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    Red Hat is aggressively expanding its operations in India. The company recently announced the opening of two new offices in Bangalore and New Delhi. With the opening of the new offices, Red Hat is expanding its footprint in India with a goal of supporting interest for open source solutions and services from customers and partners and further promoting the benefits open source solutions can offer enterprises in India. Red Hat now has six offices in India, including additional facilities in Bangalore and New Delhi, and offices in Mumbai and Pune. Red Hat’s new Bangalore office is a 14,000 sq. ft. facility at Lavelle Road. It is designed to act as a training and enablement center for customers and partners. Through the new facility, which features a cafeteria, and space for networking, meetings, training and certification exams, and an indoor game zone, Red Hat aims to bring its open, collaborative culture to life. The additional New Delhi office is a 12,405 sq.ft facility located close to the international airport at Aerocity, designed with an eye toward enabling collaboration with customers throughout the region.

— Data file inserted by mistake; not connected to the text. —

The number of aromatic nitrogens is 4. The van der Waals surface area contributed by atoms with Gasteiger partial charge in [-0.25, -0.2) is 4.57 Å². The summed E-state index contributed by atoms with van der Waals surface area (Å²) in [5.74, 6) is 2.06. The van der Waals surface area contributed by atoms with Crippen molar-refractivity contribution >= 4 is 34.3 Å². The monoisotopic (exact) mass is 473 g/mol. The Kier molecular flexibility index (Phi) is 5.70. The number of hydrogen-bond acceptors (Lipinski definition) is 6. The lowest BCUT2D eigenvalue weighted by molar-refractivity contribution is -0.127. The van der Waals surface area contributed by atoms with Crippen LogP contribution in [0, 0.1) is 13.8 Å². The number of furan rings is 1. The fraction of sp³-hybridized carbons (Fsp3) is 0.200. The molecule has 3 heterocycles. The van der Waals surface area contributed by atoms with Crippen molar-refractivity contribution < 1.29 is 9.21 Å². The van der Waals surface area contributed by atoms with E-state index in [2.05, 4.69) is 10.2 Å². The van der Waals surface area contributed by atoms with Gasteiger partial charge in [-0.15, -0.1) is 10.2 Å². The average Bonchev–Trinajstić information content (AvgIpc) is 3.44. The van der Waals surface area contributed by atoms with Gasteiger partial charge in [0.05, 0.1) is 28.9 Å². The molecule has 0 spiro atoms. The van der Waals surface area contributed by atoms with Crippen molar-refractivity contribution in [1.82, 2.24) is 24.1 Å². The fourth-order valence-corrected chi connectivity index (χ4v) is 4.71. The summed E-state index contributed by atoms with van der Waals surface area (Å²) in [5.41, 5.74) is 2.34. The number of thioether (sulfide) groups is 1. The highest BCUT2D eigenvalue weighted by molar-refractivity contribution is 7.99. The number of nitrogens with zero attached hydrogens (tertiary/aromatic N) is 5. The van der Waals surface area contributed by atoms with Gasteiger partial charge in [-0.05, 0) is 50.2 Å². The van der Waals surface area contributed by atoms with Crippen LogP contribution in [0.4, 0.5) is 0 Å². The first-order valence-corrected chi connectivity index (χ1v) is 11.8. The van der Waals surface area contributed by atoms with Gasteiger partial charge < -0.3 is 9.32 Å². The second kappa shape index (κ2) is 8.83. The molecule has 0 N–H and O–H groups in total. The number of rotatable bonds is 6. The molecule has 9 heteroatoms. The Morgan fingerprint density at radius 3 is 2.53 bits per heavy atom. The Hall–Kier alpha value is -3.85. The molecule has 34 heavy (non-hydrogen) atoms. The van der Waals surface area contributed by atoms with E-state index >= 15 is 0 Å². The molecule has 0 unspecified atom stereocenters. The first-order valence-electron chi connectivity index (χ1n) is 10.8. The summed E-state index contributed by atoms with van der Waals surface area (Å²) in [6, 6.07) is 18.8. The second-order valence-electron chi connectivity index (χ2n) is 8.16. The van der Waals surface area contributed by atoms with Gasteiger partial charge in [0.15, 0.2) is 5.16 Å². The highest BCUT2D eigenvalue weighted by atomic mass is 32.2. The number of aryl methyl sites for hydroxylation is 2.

• Somewhat Positive Press Coverage Very Likely to Affect Red Hat (RHT) Stock Price
  • Red Hat Inc (RHT) Releases Q1 Earnings Guidance

Security Leftovers

  • Security updates for Monday
  • Recursive DNS Server Fingerprint Problem

    Our goal is to identify hijacked resolvers by analyzing their fingerprints, in order to increase safety of Internet users. To do that, we utilize data collected via RIPE Atlas (atlas.ripe.net).

  • Online developer tutorials are spreading XSS and SQL injection flaws

    The researchers, from across three universities in Germany and Trend Micro, checked the PHP code bases of more than 64,000 projects on Github and uncovered more than 100 vulnerabilities that they believe might have been introduced as a result of developers picking up the code that they used from online tutorials.